1933.”

I pointed out to the Congress that the national income–not the
government’s income but the total of the income of all the
individual citizens and families of the United States–every
farmer, every worker, every banker, every professional man and
every person who lived on income derived from investments–that
national income had amounted, in the year 1929, to eighty-one
billion dollars. By 1932 this had fallen to thirty-eight billion
dollars. Gradually, and up to a few months ago, it had risen to a
total, an annual total; of sixty-eight billion dollars–a pretty
good come-back from the low point.

I then said this to the Congress:

“But the very vigor of the recovery in both durable goods and
consumers’ goods brought into the picture early in certain highly
undesirable practices, which were in large part responsible for the
economic decline which began in the later months of that year.
Again production outran the ability to buy.

“There were many reasons for this overproduction. One of them was
fear–fear of war abroad, fear of inflation, fear of nation-wide
strikes. None of these fears have been borne out.

“. . .Production in many important lines of goods outran the
ability of the public to purchase them. For example, through the
winter and spring of 1937 cotton factories in hundreds of cases
were running on a three-shift basis, piling up cotton goods in the
factory, and in the hands of middle men and retailers. For example,
also, automobile manufacturers not only turned out a normal
increase of finished cars, but encouraged the normal increase to
run into abnormal figures, using every known method to push their
sales. This meant, of course, that the steel mills of the nation
ran on a twenty-four hour basis, and the tire companies and cotton
factories and glass factories and others speeded up to meet the
same type of abnormally stimulated demand. The buying power of the
nation lagged behind.

“Thus by the autumn of 1937, last autumn, the nation again had
stocks on hand which the consuming public could not buy because the
purchasing power of the consuming public had not kept pace with the
production.

“During the same period. . . the prices of many vital products had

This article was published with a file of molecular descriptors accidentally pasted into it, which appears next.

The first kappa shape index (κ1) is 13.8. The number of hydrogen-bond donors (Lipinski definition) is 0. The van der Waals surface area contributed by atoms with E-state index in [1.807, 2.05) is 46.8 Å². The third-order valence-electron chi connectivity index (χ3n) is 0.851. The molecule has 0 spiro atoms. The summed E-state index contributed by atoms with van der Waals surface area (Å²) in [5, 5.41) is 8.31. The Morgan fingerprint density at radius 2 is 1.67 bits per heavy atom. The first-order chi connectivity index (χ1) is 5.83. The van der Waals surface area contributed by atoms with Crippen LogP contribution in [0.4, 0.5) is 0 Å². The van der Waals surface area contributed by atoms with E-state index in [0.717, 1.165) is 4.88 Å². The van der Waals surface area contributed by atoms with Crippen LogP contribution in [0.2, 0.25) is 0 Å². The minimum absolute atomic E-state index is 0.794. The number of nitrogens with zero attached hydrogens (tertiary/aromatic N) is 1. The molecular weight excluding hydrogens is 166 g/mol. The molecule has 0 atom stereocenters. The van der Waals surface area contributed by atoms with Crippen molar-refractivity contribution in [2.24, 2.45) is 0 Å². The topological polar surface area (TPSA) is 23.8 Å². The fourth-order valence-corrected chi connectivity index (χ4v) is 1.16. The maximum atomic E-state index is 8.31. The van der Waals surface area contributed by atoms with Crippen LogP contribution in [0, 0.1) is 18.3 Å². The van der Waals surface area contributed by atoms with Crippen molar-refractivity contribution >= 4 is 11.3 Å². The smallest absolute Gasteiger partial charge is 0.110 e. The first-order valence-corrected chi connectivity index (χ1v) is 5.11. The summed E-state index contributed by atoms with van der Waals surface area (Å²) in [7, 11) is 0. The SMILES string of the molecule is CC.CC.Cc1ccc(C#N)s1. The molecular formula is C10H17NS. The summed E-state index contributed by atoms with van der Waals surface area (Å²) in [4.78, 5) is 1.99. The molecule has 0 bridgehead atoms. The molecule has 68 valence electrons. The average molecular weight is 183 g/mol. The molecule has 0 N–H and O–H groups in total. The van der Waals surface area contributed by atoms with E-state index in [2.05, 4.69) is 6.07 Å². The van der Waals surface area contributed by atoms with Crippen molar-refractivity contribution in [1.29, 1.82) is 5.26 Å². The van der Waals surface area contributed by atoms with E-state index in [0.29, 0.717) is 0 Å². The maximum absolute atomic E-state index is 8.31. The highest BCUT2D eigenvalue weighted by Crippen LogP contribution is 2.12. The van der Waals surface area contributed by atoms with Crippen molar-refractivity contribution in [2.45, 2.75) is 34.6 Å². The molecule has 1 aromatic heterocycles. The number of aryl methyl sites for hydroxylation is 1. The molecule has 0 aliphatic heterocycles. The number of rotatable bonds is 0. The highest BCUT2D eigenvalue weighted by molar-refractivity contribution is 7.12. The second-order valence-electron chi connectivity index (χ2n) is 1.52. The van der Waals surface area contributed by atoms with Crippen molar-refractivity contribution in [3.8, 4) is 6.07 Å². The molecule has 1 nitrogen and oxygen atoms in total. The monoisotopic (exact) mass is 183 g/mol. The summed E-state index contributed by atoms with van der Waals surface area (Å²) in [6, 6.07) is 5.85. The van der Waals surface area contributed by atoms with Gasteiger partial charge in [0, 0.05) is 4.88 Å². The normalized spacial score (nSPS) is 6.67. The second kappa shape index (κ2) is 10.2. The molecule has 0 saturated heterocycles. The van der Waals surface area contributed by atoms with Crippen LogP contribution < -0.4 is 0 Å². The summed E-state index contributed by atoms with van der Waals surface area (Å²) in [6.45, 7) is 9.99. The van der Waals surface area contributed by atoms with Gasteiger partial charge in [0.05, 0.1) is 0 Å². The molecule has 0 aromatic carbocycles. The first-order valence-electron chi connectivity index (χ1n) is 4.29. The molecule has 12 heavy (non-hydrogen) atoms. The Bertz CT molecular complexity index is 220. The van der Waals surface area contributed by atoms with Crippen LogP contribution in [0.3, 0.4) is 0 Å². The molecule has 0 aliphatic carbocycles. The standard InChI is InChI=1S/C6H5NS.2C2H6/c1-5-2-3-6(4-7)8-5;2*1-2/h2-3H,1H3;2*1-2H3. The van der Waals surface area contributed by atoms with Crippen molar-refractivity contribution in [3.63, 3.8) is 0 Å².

risen faster than was warranted. . . . In the case of many
commodities the price to the consumer was raised well above the
inflationary boom prices of 1929. In many lines of goods and
materials, prices got so high that buyers and builders ceased to
buy or to build.

“. . . The economic process of getting out the raw materials,
putting them through the manufacturing and finishing processes,
selling them to the retailers, selling them to the consumer, and
finally using them, got completely out of balance.

“. . . The laying off of workers came upon us last autumn and has
been continuing at such a pace ever since that all of us,
government and banking and business and workers, and those faced
with destitution, recognize the need for action.”

All of this I said to the Congress today and I repeat it to you,
the people of the country tonight.

I went on to point out to the Senate and the House of
Representatives that all the energies of government and business
must be directed to increasing the national income, to putting more
people into private jobs, to giving security and a feeling of
security to all people in all walks of life.

I am constantly thinking of all our people–unemployed and employed
alike–of their human problems of food and clothing and homes and
education and health and old age. You and I agree that security is
our greatest need; the chance to work, the opportunity of making a
reasonable profit in our business–whether it be a very small
business or a larger one–the possibility of selling our farm
products for enough money for our families to live on decently. I
know these are the things that decide the well-being of all our
people.

Therefore, I am determined to do all in my power to help you attain
that security and because I know that the people themselves have a
deep conviction that secure prosperity of that kind cannot be a
lasting one except on a basis of business fair dealing and a basis
where all from the top to the bottom share in the prosperity. I
repeated to the Congress today that neither it nor the Chief
Executive can afford “to weaken or destroy great reforms which,
during the past five years, have been effected on behalf of the
American people. In our rehabilitation of the banking structure and
of agriculture, in our provisions for adequate and cheaper credit
for all types of business, in our acceptance of national
responsibility for unemployment relief, in our strengthening of the
credit of state and local government, in our encouragement of
housing, and slum clearance and home ownership, in our supervision
of stock exchanges and public utility holding companies and the
issuance of new securities, in our provision for social security,
the electorate of America wants no backward steps taken.

“We have recognized the right of labor to free organization, to
collective bargaining; and machinery for the handling of labor
relations is now in existence. The principles are established even
though we can all admit that, through the evolution of time,
administration and practices can be improved. Such improvement can